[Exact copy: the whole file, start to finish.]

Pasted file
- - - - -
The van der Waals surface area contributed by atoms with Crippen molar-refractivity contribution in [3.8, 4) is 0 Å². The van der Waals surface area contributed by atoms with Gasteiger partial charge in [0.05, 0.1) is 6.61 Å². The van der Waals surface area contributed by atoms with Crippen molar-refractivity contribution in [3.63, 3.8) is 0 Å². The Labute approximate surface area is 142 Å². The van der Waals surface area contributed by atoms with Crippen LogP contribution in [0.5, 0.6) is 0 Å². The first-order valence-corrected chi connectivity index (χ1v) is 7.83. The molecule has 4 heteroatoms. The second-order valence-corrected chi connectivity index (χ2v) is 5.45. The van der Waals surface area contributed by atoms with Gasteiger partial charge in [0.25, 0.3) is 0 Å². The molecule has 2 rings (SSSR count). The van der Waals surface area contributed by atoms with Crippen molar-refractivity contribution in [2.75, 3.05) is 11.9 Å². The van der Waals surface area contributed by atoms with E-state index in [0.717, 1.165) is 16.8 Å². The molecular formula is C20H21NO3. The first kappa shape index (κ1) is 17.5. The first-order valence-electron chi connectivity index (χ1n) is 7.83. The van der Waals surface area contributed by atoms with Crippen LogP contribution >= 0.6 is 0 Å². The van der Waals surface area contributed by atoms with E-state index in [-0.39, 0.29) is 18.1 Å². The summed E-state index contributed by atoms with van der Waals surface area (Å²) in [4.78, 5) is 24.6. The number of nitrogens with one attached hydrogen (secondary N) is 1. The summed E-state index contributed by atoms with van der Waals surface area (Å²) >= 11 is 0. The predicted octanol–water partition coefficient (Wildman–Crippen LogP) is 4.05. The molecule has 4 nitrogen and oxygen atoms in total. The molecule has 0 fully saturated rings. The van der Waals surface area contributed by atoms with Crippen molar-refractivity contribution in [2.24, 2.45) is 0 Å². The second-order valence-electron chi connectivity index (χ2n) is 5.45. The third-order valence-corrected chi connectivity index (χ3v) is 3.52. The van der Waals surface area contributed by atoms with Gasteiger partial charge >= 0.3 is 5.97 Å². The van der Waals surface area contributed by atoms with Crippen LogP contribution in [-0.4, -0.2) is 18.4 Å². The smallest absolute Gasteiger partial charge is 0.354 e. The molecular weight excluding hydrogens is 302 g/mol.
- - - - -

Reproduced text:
The van der Waals surface area contributed by atoms with Crippen molar-refractivity contribution in [3.8, 4) is 0 Å². The van der Waals surface area contributed by atoms with Gasteiger partial charge in [0.05, 0.1) is 6.61 Å². The van der Waals surface area contributed by atoms with Crippen molar-refractivity contribution in [3.63, 3.8) is 0 Å². The Labute approximate surface area is 142 Å². The van der Waals surface area contributed by atoms with Crippen LogP contribution in [0.5, 0.6) is 0 Å². The first-order valence-corrected chi connectivity index (χ1v) is 7.83. The molecule has 4 heteroatoms. The second-order valence-corrected chi connectivity index (χ2v) is 5.45. The van der Waals surface area contributed by atoms with Gasteiger partial charge in [0.25, 0.3) is 0 Å². The molecule has 2 rings (SSSR count). The van der Waals surface area contributed by atoms with Crippen molar-refractivity contribution in [2.75, 3.05) is 11.9 Å². The van der Waals surface area contributed by atoms with E-state index in [0.717, 1.165) is 16.8 Å². The molecular formula is C20H21NO3. The first kappa shape index (κ1) is 17.5. The first-order valence-electron chi connectivity index (χ1n) is 7.83. The van der Waals surface area contributed by atoms with Crippen LogP contribution >= 0.6 is 0 Å². The van der Waals surface area contributed by atoms with E-state index in [-0.39, 0.29) is 18.1 Å². The summed E-state index contributed by atoms with van der Waals surface area (Å²) in [4.78, 5) is 24.6. The number of nitrogens with one attached hydrogen (secondary N) is 1. The summed E-state index contributed by atoms with van der Waals surface area (Å²) >= 11 is 0. The predicted octanol–water partition coefficient (Wildman–Crippen LogP) is 4.05. The molecule has 4 nitrogen and oxygen atoms in total. The molecule has 0 fully saturated rings. The van der Waals surface area contributed by atoms with Crippen molar-refractivity contribution in [2.24, 2.45) is 0 Å². The second-order valence-electron chi connectivity index (χ2n) is 5.45. The third-order valence-corrected chi connectivity index (χ3v) is 3.52. The van der Waals surface area contributed by atoms with Gasteiger partial charge >= 0.3 is 5.97 Å². The van der Waals surface area contributed by atoms with Crippen LogP contribution in [-0.4, -0.2) is 18.4 Å². The smallest absolute Gasteiger partial charge is 0.354 e. The molecular weight excluding hydrogens is 302 g/mol.